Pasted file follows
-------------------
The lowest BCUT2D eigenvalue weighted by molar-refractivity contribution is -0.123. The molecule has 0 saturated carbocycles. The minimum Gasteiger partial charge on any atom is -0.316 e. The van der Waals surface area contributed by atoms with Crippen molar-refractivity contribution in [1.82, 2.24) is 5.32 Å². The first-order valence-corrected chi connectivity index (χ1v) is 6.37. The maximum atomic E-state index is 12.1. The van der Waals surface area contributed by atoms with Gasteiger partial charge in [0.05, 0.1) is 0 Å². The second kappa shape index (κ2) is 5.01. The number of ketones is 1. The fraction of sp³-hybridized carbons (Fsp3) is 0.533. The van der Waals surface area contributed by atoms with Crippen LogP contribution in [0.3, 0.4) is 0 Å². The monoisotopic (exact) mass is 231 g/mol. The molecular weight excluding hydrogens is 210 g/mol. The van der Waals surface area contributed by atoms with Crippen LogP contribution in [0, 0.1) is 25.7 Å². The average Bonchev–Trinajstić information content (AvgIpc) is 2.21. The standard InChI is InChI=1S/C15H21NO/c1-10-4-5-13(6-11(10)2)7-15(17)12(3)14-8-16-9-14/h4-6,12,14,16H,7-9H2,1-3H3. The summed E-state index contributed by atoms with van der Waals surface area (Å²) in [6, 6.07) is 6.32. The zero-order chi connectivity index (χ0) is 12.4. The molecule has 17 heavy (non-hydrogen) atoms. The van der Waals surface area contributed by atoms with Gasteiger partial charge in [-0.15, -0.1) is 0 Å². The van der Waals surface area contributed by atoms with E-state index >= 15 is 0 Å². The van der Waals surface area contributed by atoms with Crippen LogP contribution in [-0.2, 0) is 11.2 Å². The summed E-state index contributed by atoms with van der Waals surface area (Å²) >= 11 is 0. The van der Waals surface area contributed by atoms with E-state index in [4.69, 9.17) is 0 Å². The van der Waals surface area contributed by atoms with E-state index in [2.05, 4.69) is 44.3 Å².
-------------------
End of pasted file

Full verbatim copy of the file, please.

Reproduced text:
The lowest BCUT2D eigenvalue weighted by molar-refractivity contribution is -0.123. The molecule has 0 saturated carbocycles. The minimum Gasteiger partial charge on any atom is -0.316 e. The van der Waals surface area contributed by atoms with Crippen molar-refractivity contribution in [1.82, 2.24) is 5.32 Å². The first-order valence-corrected chi connectivity index (χ1v) is 6.37. The maximum atomic E-state index is 12.1. The van der Waals surface area contributed by atoms with Gasteiger partial charge in [0.05, 0.1) is 0 Å². The second kappa shape index (κ2) is 5.01. The number of ketones is 1. The fraction of sp³-hybridized carbons (Fsp3) is 0.533. The van der Waals surface area contributed by atoms with Crippen LogP contribution in [0.3, 0.4) is 0 Å². The monoisotopic (exact) mass is 231 g/mol. The molecular weight excluding hydrogens is 210 g/mol. The van der Waals surface area contributed by atoms with Crippen LogP contribution in [0, 0.1) is 25.7 Å². The average Bonchev–Trinajstić information content (AvgIpc) is 2.21. The standard InChI is InChI=1S/C15H21NO/c1-10-4-5-13(6-11(10)2)7-15(17)12(3)14-8-16-9-14/h4-6,12,14,16H,7-9H2,1-3H3. The summed E-state index contributed by atoms with van der Waals surface area (Å²) in [6, 6.07) is 6.32. The zero-order chi connectivity index (χ0) is 12.4. The molecule has 17 heavy (non-hydrogen) atoms. The van der Waals surface area contributed by atoms with Gasteiger partial charge in [-0.15, -0.1) is 0 Å². The van der Waals surface area contributed by atoms with E-state index >= 15 is 0 Å². The van der Waals surface area contributed by atoms with Crippen LogP contribution in [-0.2, 0) is 11.2 Å². The summed E-state index contributed by atoms with van der Waals surface area (Å²) >= 11 is 0. The van der Waals surface area contributed by atoms with E-state index in [4.69, 9.17) is 0 Å². The van der Waals surface area contributed by atoms with E-state index in [2.05, 4.69) is 44.3 Å².